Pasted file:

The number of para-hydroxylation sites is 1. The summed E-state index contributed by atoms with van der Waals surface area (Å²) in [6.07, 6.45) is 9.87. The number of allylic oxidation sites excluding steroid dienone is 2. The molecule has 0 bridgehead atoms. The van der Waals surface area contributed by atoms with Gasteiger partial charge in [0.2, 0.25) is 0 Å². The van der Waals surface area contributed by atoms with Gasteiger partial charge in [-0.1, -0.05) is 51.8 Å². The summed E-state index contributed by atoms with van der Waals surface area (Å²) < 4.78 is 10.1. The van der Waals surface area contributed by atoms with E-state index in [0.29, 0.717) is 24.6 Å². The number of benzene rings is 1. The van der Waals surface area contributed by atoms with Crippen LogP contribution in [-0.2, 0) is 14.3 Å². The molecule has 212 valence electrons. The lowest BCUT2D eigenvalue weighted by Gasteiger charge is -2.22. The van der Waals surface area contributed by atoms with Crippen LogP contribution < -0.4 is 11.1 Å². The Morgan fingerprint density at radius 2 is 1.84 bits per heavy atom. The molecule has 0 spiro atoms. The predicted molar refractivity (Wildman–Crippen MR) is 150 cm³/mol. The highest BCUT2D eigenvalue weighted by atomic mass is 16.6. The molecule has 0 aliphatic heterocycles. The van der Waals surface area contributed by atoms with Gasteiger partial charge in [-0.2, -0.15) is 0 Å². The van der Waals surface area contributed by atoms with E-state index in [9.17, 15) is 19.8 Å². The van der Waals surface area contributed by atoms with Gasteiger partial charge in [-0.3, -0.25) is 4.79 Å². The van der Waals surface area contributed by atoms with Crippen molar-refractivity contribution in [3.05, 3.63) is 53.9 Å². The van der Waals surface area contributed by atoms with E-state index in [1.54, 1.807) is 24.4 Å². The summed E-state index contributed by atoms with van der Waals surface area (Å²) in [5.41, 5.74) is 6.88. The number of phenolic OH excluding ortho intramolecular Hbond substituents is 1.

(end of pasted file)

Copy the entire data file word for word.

The number of para-hydroxylation sites is 1. The summed E-state index contributed by atoms with van der Waals surface area (Å²) in [6.07, 6.45) is 9.87. The number of allylic oxidation sites excluding steroid dienone is 2. The molecule has 0 bridgehead atoms. The van der Waals surface area contributed by atoms with Gasteiger partial charge in [0.2, 0.25) is 0 Å². The van der Waals surface area contributed by atoms with Gasteiger partial charge in [-0.1, -0.05) is 51.8 Å². The summed E-state index contributed by atoms with van der Waals surface area (Å²) < 4.78 is 10.1. The van der Waals surface area contributed by atoms with E-state index in [0.29, 0.717) is 24.6 Å². The number of benzene rings is 1. The van der Waals surface area contributed by atoms with Crippen LogP contribution in [-0.2, 0) is 14.3 Å². The molecule has 212 valence electrons. The lowest BCUT2D eigenvalue weighted by Gasteiger charge is -2.22. The van der Waals surface area contributed by atoms with Crippen LogP contribution < -0.4 is 11.1 Å². The Morgan fingerprint density at radius 2 is 1.84 bits per heavy atom. The molecule has 0 spiro atoms. The predicted molar refractivity (Wildman–Crippen MR) is 150 cm³/mol. The highest BCUT2D eigenvalue weighted by atomic mass is 16.6. The molecule has 0 aliphatic heterocycles. The van der Waals surface area contributed by atoms with Gasteiger partial charge in [-0.2, -0.15) is 0 Å². The van der Waals surface area contributed by atoms with E-state index in [9.17, 15) is 19.8 Å². The van der Waals surface area contributed by atoms with Gasteiger partial charge in [-0.3, -0.25) is 4.79 Å². The van der Waals surface area contributed by atoms with Crippen molar-refractivity contribution in [3.05, 3.63) is 53.9 Å². The van der Waals surface area contributed by atoms with E-state index in [1.54, 1.807) is 24.4 Å². The summed E-state index contributed by atoms with van der Waals surface area (Å²) in [5.41, 5.74) is 6.88. The number of phenolic OH excluding ortho intramolecular Hbond substituents is 1.